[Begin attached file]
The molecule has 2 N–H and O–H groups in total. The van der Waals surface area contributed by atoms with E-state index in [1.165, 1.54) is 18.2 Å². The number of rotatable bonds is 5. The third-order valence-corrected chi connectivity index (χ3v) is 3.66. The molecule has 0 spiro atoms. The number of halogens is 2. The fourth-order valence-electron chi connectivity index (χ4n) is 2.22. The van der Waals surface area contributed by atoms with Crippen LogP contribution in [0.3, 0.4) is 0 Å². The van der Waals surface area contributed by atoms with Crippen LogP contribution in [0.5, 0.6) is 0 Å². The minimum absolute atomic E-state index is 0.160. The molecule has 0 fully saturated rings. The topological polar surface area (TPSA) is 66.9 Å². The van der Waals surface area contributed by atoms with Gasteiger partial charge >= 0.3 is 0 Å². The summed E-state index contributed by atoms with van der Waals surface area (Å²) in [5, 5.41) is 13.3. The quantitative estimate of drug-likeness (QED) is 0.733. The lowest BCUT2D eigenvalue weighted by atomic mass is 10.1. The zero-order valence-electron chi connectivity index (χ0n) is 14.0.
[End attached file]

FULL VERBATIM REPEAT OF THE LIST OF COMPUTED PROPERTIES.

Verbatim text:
The molecule has 2 N–H and O–H groups in total. The van der Waals surface area contributed by atoms with E-state index in [1.165, 1.54) is 18.2 Å². The number of rotatable bonds is 5. The third-order valence-corrected chi connectivity index (χ3v) is 3.66. The molecule has 0 spiro atoms. The number of halogens is 2. The fourth-order valence-electron chi connectivity index (χ4n) is 2.22. The van der Waals surface area contributed by atoms with Crippen LogP contribution in [0.3, 0.4) is 0 Å². The van der Waals surface area contributed by atoms with Crippen LogP contribution in [0.5, 0.6) is 0 Å². The minimum absolute atomic E-state index is 0.160. The molecule has 0 fully saturated rings. The topological polar surface area (TPSA) is 66.9 Å². The van der Waals surface area contributed by atoms with Gasteiger partial charge >= 0.3 is 0 Å². The summed E-state index contributed by atoms with van der Waals surface area (Å²) in [5, 5.41) is 13.3. The quantitative estimate of drug-likeness (QED) is 0.733. The lowest BCUT2D eigenvalue weighted by atomic mass is 10.1. The zero-order valence-electron chi connectivity index (χ0n) is 14.0.